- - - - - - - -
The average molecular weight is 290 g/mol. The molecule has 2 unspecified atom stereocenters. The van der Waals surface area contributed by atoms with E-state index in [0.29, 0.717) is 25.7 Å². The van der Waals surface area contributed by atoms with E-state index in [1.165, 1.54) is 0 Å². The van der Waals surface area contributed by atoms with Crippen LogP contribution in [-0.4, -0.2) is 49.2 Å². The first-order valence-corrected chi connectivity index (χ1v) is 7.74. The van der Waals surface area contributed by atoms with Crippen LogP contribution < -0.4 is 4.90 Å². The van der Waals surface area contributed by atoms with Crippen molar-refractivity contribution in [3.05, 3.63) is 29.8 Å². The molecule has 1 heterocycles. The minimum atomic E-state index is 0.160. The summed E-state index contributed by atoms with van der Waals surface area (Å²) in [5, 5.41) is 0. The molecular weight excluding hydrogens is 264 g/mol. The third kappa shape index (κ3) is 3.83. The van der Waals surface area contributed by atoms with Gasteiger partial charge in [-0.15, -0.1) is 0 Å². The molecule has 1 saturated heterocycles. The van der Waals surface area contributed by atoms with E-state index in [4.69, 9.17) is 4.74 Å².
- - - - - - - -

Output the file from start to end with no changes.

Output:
The average molecular weight is 290 g/mol. The molecule has 2 unspecified atom stereocenters. The van der Waals surface area contributed by atoms with E-state index in [0.29, 0.717) is 25.7 Å². The van der Waals surface area contributed by atoms with E-state index in [1.165, 1.54) is 0 Å². The van der Waals surface area contributed by atoms with Crippen LogP contribution in [-0.4, -0.2) is 49.2 Å². The first-order valence-corrected chi connectivity index (χ1v) is 7.74. The van der Waals surface area contributed by atoms with Crippen LogP contribution < -0.4 is 4.90 Å². The van der Waals surface area contributed by atoms with Crippen molar-refractivity contribution in [3.05, 3.63) is 29.8 Å². The molecule has 1 heterocycles. The minimum atomic E-state index is 0.160. The summed E-state index contributed by atoms with van der Waals surface area (Å²) in [5, 5.41) is 0. The molecular weight excluding hydrogens is 264 g/mol. The third kappa shape index (κ3) is 3.83. The van der Waals surface area contributed by atoms with Gasteiger partial charge in [-0.15, -0.1) is 0 Å². The molecule has 1 saturated heterocycles. The van der Waals surface area contributed by atoms with E-state index in [4.69, 9.17) is 4.74 Å².